Sources of unearned income that allow income taxes to be deferred include 401 (k) plans and annuity income. Traditional 401 (k) plan withdrawals are considered income (regardless of age). However, you won't pay capital gains taxes on these funds. Your 401 (k) plan withdrawals are not counted as earned income.
Likewise, your Social Security income is not considered earned income either. In reality, neither 401 (k) plan distributions nor Social Security benefits qualify as earned income because they are not derived from wages you earn while working for someone else or running your own business when you receive them. It's important to note that IRA contributions can only be made with earned income. If you have an IRA, but over the course of a year you don't get any earned income and instead subsist on unemployment benefits and gambling profits, you won't be able to make a contribution to your IRA during that year.
Likewise, while children can have IRAs, they can't fund them with money for their birthdays and allowance. However, if they make money taking care of children or walking dogs, that is earned income and may qualify for IRA contributions. Interestingly, alimony counts as earned income for the purposes of IRA contributions, even though it is considered unearned income for your taxes. Unearned income is generally taxed differently than earned income or business profits.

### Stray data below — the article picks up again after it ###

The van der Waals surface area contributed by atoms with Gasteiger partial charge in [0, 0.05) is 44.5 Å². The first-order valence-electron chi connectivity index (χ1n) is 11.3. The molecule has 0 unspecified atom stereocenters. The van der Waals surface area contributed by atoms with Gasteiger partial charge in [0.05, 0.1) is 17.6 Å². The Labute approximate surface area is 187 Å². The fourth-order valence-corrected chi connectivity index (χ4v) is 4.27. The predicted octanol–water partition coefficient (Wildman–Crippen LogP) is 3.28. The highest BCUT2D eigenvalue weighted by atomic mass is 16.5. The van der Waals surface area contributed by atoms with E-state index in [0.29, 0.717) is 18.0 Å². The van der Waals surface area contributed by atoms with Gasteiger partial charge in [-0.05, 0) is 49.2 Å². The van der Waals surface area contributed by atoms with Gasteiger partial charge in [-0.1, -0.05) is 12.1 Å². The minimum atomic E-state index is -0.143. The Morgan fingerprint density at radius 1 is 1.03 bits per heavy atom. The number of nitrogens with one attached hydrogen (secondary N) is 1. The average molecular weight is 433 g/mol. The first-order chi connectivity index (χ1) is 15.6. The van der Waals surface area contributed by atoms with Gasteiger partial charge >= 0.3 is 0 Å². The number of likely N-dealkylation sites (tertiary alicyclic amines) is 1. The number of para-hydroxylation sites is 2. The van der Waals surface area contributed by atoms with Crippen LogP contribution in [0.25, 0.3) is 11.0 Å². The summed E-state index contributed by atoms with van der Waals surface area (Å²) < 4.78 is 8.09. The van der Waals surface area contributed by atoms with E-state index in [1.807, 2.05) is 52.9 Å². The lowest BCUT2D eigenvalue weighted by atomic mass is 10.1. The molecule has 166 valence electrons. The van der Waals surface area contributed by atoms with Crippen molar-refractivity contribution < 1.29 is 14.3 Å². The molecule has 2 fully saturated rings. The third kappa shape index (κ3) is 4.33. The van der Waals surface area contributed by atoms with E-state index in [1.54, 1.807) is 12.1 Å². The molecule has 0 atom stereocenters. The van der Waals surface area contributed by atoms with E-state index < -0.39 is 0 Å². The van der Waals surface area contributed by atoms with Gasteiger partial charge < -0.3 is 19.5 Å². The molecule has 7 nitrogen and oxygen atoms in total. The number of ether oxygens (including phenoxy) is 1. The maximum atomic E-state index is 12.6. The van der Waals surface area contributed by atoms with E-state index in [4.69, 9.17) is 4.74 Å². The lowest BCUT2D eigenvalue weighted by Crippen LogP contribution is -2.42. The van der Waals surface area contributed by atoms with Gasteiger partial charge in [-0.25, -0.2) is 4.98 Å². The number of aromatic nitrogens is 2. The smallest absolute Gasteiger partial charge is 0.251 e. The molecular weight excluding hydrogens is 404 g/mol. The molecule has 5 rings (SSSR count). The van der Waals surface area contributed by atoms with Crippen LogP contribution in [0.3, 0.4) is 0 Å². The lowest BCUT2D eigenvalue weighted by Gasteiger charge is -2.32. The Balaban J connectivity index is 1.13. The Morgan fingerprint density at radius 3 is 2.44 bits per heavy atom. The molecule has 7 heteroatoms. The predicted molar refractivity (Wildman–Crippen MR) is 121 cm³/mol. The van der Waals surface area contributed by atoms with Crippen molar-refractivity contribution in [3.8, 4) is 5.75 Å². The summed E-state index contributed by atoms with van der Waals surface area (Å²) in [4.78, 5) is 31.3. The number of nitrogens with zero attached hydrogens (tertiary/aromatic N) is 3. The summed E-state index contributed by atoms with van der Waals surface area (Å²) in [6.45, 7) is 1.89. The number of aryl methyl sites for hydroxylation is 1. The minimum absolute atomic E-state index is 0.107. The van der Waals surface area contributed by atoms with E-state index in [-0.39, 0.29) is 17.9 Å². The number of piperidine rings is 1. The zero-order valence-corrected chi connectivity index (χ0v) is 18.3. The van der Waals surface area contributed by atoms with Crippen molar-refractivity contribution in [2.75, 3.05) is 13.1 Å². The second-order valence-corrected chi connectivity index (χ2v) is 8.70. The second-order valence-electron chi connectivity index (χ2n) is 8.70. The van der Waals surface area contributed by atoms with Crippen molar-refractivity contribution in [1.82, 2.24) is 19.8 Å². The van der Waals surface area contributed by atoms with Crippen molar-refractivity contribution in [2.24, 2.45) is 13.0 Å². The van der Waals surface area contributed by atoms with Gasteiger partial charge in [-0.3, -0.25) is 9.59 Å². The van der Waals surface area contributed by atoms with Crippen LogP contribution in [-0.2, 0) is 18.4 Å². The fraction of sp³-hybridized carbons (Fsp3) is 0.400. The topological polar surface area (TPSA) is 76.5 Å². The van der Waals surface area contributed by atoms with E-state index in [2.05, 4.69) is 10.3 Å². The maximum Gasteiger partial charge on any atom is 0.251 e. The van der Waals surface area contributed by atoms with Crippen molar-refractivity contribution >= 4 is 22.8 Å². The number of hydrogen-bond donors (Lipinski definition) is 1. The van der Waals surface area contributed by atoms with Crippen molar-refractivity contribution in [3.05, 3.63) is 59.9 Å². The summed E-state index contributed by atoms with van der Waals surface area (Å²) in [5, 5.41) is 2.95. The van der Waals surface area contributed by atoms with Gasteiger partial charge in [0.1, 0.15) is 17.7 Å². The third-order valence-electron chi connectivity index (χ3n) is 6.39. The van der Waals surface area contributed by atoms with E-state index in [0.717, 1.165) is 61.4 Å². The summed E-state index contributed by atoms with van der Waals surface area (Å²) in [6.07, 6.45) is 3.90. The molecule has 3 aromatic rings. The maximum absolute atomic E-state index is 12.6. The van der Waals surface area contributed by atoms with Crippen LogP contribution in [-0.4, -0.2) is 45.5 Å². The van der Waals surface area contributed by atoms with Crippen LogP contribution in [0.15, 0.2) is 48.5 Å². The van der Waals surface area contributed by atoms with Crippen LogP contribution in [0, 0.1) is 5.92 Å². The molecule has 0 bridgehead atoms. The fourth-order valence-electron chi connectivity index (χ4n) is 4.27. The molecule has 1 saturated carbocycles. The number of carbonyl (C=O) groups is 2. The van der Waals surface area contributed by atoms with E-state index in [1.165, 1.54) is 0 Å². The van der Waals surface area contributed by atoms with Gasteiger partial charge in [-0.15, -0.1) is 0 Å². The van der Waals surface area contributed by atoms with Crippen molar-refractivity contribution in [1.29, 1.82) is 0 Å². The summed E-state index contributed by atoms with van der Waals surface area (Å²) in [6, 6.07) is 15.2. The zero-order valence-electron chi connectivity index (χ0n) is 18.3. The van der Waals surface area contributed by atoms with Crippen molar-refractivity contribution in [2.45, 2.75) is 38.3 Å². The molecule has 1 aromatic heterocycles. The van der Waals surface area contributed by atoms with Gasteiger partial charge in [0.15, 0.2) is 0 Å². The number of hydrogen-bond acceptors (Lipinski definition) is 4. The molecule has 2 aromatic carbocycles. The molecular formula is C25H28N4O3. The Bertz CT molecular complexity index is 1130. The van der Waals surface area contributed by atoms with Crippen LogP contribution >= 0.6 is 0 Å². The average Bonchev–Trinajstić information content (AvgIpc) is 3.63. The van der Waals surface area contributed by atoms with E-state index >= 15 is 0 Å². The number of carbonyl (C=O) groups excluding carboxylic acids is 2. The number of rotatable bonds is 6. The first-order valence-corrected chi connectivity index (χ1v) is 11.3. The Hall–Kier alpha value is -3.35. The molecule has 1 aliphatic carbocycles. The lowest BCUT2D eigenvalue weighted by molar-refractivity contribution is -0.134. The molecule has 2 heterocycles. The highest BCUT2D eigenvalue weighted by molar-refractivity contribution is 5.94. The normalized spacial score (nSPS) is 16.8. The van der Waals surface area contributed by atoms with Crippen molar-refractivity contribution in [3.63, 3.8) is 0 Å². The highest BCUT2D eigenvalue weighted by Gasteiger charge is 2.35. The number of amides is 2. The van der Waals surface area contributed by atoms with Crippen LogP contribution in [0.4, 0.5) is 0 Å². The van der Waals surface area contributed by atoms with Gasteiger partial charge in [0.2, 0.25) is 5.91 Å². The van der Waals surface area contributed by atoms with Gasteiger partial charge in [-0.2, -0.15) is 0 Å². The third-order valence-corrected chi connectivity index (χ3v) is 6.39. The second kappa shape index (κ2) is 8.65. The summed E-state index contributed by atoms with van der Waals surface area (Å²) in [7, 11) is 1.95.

The tax also varies depending on the types of unearned income. You're generally exempt from paying payroll taxes and other employment taxes, such as Medicare and Social Security. On the other hand, unearned income could be subject to capital gains tax. Some of these types of income are also completely tax-free, for example when paying for life insurance.